“It was appropriate, they deserved being arrested, and punished, and sent to the camps — there were no innocent.» The former guard and informants whispered between themselves.
«The victims were not in vain». Their children kept saying even today. The old guard defended the past protecting themselves. And there would be no future for the country until they confess and be convicted for their crime. For the first time, a seditious idea sneaked into my mind: this party should be demolished and condemned as criminal forever! Otherwise these rats would run around among us and gnaw our conscience at nights. And when they die, their children will continue to torture us and justify the past. I believe in it now, half a century later.
The second event: I was almost expelled from the Komsomol for «blackening Soviet reality and High Marine School». The reason? I wrote a sketch for the student party, in which I ironically depicted some aspects of our everyday lifestyle. Just a few innocent jokes from the stage. I was blamed in insulting our alma mater and convicted to be excluded from Komsomol. At the last moment I was saved by Gennady Ohrimovich, good-natured Ukrainian from the fifth term of electro-mechanical faculty. He dropped the word: ”Don’t torture the guy! He stood for the better! A little criticism is not the crime!” And somehow judges calmed down, a good formula for forgiveness was found.
I’ll meet Gennady many years later. He, already retired, will invite me at his richly furnished two-bedroom apartment in Odessa. We will meet, two пray-haired old men. My children will play with his grandchildren, we’ll drink vodka talking about past. Gennady, the Honored Worker of the Fleet, will be chattering about exotic ports he had been sailing during thirty-odd years of voyages on white passenger cruisers. Tanned and beaten by the winds, not bent over the years, with the ineradicable Ukrainian accent, tall and handsome he looked happy and proud of his life. What an integrity of character and fate! In some way there was something in his life, that I envied.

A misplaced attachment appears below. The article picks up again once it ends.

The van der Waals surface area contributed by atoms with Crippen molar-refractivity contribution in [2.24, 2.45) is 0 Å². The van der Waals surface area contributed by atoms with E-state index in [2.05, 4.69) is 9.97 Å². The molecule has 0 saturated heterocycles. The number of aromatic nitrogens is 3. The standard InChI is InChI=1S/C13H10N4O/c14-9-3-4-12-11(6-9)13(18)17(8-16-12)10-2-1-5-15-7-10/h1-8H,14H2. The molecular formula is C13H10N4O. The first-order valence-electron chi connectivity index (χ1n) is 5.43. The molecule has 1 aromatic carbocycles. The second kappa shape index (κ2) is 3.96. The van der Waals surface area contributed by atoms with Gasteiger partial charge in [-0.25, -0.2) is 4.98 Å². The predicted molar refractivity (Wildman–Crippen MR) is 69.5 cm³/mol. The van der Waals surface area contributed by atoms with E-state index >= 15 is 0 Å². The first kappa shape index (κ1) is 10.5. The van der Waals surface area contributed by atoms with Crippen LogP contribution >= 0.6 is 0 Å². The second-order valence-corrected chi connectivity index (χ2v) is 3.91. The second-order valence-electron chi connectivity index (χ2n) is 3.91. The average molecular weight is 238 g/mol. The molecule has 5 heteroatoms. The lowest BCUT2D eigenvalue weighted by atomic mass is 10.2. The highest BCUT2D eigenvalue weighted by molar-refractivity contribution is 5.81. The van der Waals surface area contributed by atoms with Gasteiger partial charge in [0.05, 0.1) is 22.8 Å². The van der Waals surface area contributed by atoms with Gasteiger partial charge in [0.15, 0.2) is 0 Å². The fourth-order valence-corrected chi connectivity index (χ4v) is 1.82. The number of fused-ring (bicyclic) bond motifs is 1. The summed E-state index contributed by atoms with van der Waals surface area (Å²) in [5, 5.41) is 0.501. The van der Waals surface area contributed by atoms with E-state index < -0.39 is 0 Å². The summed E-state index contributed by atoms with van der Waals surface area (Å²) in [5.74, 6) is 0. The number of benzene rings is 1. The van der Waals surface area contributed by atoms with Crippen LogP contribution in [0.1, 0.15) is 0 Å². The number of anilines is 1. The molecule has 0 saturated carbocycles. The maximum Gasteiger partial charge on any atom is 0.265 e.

Yes, and a third event. Two weeks later after my personal case I was summoned to the Komsomol City committee expecting the worse. Beltiukov, сhubby man with a sharp nose and tightly tied knit on the thick neck, the first secretary of the city Komsomol Committee looked stern at me and suddenly said without preamble:
“You will go to work in the city committee of the Komsomol?”
I draw something on my surprised face that twitched his thin lips:
“We’ve been thinking and decided to hire you. Komsomol needs those with initiatives and energy. Don’t worry about college. You will continue distance education and will done it with your course. Now go and see Peter Kondrashev, he will devote you to the details.”
Yes! No matter what it will be, but only out of math, integrals, theory of machines and mechanisms! At last I could be doing something interesting and creative to students of our city! So many ideas about how to make life more bright and exiting including sport, art, tourism, festivals and so on came to my mind! About knocking membership fees and monthly reports from primary organisations I did not know yet.
This news scared my parents:
“What the hell you doing? You must get your degree first! Get stable and respectful profession like your father has. Then do what you wish.”